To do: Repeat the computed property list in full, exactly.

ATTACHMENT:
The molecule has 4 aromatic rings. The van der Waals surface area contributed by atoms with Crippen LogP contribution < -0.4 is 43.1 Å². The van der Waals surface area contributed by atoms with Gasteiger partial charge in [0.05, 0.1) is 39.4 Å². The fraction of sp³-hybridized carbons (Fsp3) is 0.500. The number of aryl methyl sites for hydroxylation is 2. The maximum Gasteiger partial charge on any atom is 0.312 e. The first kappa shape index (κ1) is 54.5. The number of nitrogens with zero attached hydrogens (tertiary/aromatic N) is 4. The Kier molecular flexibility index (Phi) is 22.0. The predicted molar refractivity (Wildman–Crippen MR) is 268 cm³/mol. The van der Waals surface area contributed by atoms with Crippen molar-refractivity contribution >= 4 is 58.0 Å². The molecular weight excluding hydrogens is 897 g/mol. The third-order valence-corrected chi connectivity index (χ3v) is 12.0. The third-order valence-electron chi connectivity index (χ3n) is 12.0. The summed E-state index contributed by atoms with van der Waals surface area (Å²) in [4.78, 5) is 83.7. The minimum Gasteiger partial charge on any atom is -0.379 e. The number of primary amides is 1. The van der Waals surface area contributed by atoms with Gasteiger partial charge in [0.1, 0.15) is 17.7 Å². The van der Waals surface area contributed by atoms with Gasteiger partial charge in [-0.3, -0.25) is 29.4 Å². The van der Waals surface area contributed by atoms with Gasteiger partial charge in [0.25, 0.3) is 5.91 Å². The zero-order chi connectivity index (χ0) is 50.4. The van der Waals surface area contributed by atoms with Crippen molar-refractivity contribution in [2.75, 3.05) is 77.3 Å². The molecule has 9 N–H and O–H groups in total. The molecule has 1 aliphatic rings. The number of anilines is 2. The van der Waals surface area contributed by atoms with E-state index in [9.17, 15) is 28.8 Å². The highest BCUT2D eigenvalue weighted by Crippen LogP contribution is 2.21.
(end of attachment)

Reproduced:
The molecule has 4 aromatic rings. The van der Waals surface area contributed by atoms with Crippen LogP contribution < -0.4 is 43.1 Å². The van der Waals surface area contributed by atoms with Gasteiger partial charge in [0.05, 0.1) is 39.4 Å². The fraction of sp³-hybridized carbons (Fsp3) is 0.500. The number of aryl methyl sites for hydroxylation is 2. The maximum Gasteiger partial charge on any atom is 0.312 e. The first kappa shape index (κ1) is 54.5. The number of nitrogens with zero attached hydrogens (tertiary/aromatic N) is 4. The Kier molecular flexibility index (Phi) is 22.0. The predicted molar refractivity (Wildman–Crippen MR) is 268 cm³/mol. The van der Waals surface area contributed by atoms with Crippen molar-refractivity contribution >= 4 is 58.0 Å². The molecular weight excluding hydrogens is 897 g/mol. The third-order valence-corrected chi connectivity index (χ3v) is 12.0. The third-order valence-electron chi connectivity index (χ3n) is 12.0. The summed E-state index contributed by atoms with van der Waals surface area (Å²) in [4.78, 5) is 83.7. The minimum Gasteiger partial charge on any atom is -0.379 e. The number of primary amides is 1. The van der Waals surface area contributed by atoms with Gasteiger partial charge in [0.1, 0.15) is 17.7 Å². The van der Waals surface area contributed by atoms with Gasteiger partial charge in [-0.3, -0.25) is 29.4 Å². The van der Waals surface area contributed by atoms with Gasteiger partial charge in [0.25, 0.3) is 5.91 Å². The zero-order chi connectivity index (χ0) is 50.4. The van der Waals surface area contributed by atoms with Crippen molar-refractivity contribution in [2.75, 3.05) is 77.3 Å². The molecule has 9 N–H and O–H groups in total. The molecule has 1 aliphatic rings. The number of anilines is 2. The van der Waals surface area contributed by atoms with E-state index in [9.17, 15) is 28.8 Å². The highest BCUT2D eigenvalue weighted by Crippen LogP contribution is 2.21.